A gas giant (sometimes also known as a Jovian planet after the planet Jupiter, or giant planet) is a large planet that is not primarily composed of rock or other solid matter. There are four gas giants in our Solar System: Jupiter, Saturn, Uranus, and Neptune. Many extrasolar gas giants have been identified orbiting other stars.
Planets above 10 Earth masses are termed giant planets. Lower-mass gassy planets are sometimes called “gas dwarfs”.
Jupiter’s three red spots the largest of which is called the ‘Great Red Spot’
A gas giant is a massive planet with a thick atmosphere and a dense molten core. The “traditional” gas giants, Jupiter and Saturn, are composed primarily of hydrogen and helium. Uranus and Neptune are sometimes called ice giants, as they are mostly composed of water, ammonia, and methane molten ices. Among extrasolar planets, Hot Jupiters are gas giants that orbit very close to their stars and thus have a very high surface temperature. Hot Jupiters are currently the most common form of extrasolar planet known, perhaps due to the relative ease of detecting them.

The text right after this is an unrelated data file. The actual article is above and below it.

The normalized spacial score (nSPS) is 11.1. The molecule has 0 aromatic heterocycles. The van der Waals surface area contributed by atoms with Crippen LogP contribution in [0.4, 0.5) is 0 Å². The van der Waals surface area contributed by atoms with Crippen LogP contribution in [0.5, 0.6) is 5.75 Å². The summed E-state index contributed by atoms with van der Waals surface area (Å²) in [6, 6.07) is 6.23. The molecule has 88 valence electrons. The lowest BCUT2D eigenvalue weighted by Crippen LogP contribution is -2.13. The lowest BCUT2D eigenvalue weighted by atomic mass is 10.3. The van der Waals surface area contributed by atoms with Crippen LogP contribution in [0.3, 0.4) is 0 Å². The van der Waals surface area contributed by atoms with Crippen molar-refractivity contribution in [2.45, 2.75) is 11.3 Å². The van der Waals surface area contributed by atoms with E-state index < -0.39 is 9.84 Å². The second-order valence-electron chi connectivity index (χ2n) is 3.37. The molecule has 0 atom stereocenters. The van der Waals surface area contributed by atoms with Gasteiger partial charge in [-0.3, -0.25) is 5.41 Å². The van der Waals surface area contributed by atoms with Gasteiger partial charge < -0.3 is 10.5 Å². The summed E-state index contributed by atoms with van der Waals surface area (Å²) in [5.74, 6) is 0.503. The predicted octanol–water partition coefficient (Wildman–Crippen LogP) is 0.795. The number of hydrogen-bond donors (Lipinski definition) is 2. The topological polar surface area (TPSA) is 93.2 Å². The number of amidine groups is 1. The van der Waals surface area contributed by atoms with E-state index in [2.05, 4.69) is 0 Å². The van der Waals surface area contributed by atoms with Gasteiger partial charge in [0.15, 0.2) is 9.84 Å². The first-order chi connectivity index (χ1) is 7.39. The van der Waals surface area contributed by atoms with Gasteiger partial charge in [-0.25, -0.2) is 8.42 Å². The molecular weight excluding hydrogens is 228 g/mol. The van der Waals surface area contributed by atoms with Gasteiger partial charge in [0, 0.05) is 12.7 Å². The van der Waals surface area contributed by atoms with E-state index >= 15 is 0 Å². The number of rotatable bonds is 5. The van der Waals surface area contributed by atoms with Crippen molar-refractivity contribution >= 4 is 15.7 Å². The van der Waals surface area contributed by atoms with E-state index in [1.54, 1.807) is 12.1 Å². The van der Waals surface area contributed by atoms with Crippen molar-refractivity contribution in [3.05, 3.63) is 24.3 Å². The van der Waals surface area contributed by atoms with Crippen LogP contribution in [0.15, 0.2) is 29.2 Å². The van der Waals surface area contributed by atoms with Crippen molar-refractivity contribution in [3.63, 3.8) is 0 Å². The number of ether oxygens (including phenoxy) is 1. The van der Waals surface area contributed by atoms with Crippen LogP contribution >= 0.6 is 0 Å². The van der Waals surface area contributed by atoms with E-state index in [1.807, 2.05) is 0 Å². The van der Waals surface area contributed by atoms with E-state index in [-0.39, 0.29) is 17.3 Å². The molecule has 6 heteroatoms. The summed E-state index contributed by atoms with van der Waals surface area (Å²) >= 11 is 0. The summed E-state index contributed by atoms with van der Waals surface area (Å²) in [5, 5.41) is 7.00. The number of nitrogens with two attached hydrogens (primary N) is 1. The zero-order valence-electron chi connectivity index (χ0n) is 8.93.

Gas giants are commonly said to lack solid surfaces, but it is closer to the truth to say that they lack surfaces altogether since the gases that make them up simply become thinner and thinner with increasing distance from the planets’ centres, eventually becoming indistinguishable from the interstellar medium. Therefore landing on a gas giant may or may not be possible, depending on the size and composition of its core.
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